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April 12, 2019

Ayub Khan’s authoritarian ‘development’ model


April 12, 2019

To the embarrassment of the nation’s intelligence, we see that Prime Minister Imran Khan, Finance Minister Asad Umar and batteries of trolls on social media greatly admire Field Marshal President Ayub Khan’s authoritarian and presidential model of inverse ‘development’ – half a century after his demise at the hands of a popular mass movement. What is this fascination for?

While abrogating the 1956 constitution, to pre-empt the possible victory of a Bengali or Bengali-led coalition in the upcoming general elections, the then president Iskander Mirza imposed martial law and appointed General Ayub Khan as chief martial law administrator – only to be disposed of in a double-barrelled coup few days later.

Ayub Khan set a praetorian trajectory from martial law to ‘controlled democracy’, something his successors would more or less follow (Christophe Jaffrelot). He initiated his authoritarian political project with banning ban on all political parties, indictment of over 750 politicians on corruption charges, including Suharwardy, a ban on leading politicians from public life under the RBDO, dismissal of 1662 civil servants, curtailment of judicial powers, suppression of free press, abrogation of provincial autonomy and introduction of the system of Basic Democracies.

This hybrid BD system consisted of an electoral college of 80,000 members, who were to elect national and provincial assemblies and the president as well; 4000 elected officials from each wing with half nominated by the government were to run local governments under the tutelage of deputy commissioners. Ayub was elected unopposed on February 15, 1960 and he lifted the martial law two years later in 1962. Under his presidential constitution, he had all the powers to appoint and dismiss governors, ministers, assemblies and even veto any legislation passed by the assemblies. He followed the Republican Party model, bureaucratically manufactured by the former governor generals, to assemble the elite in the Convention Muslim League to create a social base for political legitimacy.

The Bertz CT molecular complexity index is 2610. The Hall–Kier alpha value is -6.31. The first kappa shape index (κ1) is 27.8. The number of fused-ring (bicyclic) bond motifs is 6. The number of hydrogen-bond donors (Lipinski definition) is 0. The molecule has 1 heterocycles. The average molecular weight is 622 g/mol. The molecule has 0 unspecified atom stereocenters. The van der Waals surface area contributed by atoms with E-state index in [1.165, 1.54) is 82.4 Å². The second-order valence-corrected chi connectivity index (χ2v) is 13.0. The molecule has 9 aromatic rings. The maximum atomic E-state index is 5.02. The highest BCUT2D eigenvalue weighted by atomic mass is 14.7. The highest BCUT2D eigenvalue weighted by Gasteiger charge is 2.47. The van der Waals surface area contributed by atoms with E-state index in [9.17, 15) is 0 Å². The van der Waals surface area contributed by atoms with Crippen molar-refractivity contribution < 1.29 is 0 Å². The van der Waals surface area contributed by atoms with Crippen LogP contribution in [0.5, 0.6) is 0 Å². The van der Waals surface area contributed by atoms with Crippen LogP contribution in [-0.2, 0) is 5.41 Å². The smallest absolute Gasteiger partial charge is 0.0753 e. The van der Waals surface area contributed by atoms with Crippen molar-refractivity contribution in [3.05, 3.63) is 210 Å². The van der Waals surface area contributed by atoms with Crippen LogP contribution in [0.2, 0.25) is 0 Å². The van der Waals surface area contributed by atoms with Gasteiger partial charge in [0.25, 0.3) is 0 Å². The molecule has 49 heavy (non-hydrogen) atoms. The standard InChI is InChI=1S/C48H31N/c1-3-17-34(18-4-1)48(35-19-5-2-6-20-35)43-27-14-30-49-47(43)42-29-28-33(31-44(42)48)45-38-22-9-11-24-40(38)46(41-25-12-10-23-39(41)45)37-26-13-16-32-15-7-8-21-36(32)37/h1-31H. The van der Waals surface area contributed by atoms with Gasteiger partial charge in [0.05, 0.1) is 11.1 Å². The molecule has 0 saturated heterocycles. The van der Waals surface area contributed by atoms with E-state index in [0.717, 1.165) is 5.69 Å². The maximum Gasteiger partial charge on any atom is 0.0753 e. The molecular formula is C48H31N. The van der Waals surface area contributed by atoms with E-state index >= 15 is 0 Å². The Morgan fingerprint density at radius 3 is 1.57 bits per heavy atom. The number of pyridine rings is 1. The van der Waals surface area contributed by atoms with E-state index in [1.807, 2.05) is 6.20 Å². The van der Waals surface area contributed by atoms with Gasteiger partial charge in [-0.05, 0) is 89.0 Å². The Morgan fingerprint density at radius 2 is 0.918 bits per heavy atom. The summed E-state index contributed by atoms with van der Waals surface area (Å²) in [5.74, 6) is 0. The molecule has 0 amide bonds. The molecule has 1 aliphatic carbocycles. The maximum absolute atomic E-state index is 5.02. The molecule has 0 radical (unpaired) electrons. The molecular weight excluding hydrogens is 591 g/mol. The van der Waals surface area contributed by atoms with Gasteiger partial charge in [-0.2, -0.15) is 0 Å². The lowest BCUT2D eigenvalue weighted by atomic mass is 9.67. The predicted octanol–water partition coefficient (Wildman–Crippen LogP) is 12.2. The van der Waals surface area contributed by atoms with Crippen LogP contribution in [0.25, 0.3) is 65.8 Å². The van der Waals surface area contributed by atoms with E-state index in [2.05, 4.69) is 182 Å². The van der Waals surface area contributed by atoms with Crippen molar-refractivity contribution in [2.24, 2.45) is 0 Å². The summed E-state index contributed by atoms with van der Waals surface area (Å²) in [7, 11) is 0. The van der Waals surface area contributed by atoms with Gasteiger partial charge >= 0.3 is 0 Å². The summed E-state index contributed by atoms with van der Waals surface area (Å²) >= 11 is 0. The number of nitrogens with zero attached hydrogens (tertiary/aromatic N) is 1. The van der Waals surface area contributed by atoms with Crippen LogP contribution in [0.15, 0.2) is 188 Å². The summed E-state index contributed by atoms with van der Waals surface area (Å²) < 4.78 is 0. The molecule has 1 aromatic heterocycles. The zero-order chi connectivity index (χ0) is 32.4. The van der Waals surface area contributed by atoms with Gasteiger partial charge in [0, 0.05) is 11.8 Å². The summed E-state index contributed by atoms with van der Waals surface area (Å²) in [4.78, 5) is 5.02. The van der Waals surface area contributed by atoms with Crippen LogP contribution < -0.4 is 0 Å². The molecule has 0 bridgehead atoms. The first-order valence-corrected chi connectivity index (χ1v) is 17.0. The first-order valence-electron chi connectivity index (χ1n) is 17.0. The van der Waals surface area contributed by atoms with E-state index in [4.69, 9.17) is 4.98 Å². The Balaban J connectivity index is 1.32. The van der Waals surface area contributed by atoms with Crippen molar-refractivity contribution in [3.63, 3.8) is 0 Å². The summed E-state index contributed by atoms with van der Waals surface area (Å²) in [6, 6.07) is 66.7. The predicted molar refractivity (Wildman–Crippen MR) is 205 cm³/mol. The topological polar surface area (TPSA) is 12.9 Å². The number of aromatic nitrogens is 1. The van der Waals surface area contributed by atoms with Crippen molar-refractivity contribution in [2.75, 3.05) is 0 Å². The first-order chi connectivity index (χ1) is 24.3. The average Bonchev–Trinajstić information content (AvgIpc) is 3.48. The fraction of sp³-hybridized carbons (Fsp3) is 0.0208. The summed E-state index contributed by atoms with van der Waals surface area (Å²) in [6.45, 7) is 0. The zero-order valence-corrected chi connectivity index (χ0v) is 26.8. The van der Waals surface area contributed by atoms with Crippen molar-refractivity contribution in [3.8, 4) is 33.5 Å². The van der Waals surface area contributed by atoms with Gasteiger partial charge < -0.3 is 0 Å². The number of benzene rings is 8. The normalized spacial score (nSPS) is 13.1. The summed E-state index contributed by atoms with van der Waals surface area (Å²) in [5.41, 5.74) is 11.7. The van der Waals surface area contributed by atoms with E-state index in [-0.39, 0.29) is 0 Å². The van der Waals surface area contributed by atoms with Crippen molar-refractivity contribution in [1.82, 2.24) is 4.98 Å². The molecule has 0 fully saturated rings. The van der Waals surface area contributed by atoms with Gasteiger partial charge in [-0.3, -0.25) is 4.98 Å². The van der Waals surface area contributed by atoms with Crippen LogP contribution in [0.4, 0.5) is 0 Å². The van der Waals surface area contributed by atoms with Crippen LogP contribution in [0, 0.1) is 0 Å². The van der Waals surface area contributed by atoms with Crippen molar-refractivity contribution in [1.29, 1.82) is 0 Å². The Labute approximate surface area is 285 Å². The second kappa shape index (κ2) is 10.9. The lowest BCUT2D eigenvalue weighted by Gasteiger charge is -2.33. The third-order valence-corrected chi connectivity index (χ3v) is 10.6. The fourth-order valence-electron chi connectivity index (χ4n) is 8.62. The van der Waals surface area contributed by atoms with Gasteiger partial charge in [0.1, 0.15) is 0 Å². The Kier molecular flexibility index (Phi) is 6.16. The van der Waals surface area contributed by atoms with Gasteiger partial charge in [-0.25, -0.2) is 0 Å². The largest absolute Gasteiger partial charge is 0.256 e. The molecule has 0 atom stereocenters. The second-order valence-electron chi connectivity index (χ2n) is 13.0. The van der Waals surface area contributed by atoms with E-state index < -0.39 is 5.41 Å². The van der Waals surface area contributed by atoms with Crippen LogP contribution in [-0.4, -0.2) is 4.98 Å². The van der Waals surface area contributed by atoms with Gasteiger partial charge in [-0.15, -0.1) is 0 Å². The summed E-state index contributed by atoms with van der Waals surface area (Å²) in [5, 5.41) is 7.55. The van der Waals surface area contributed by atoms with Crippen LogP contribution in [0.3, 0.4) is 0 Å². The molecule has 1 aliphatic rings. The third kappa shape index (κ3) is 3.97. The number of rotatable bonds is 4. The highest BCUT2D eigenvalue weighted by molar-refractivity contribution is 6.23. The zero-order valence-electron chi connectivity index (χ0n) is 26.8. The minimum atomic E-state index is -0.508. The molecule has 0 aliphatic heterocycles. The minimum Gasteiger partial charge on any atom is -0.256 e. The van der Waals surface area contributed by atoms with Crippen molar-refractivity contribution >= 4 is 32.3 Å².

Interestingly, generals Zia and Musharraf followed exactly what General Ayub Khan had evolved. This model crumbled with the exit of every military dictator, under pressure from public protests and democratic struggle. And this praetorian model of an authoritarian presidency, which miserably failed and corrupted the political ethos, is now again being peddled on social media, via those who seem to have a great distaste for democratic values.

What is more important is to discuss the ‘development’ model of Ayub Khan, which was perceived by the Harvard school of economists led by Gustav F Papanek. The theory was based on the principles of “social utility of greed”, “functional inequality” and it was to be implemented from “above (state patronage) and outside (foreign aid/debt)”. By accumulating wealth in a few hands and creating social stratification to be compensated by the ‘trickle-down effect’, this model was to flourish on the basis of concentration of wealth in two cores of development – Karachi and central Punjab – at the cost of the marginalization of the periphery: East Pakistan, southern Punjab, interior Sindh, Balochistan and Khyber Pakhtunkhwa.

Thus, arose the monopolies of a few rich families, not under laissez-faire but with state patronage: 76 percent of industry was in the hands of 43 families; seven families controlled 91.6 percent of all bank deposits and 84.4 percent of income from banks; the insurance business was run by 43 families and they controlled all public-sector enterprises, such as PICIC. The whole industrial development strategy was based on import substitution supported by high import tariffs, tax exemptions, a bonus voucher scheme for free foreign exchange, over-valued exchange rate, import licenses, subsidies, etc.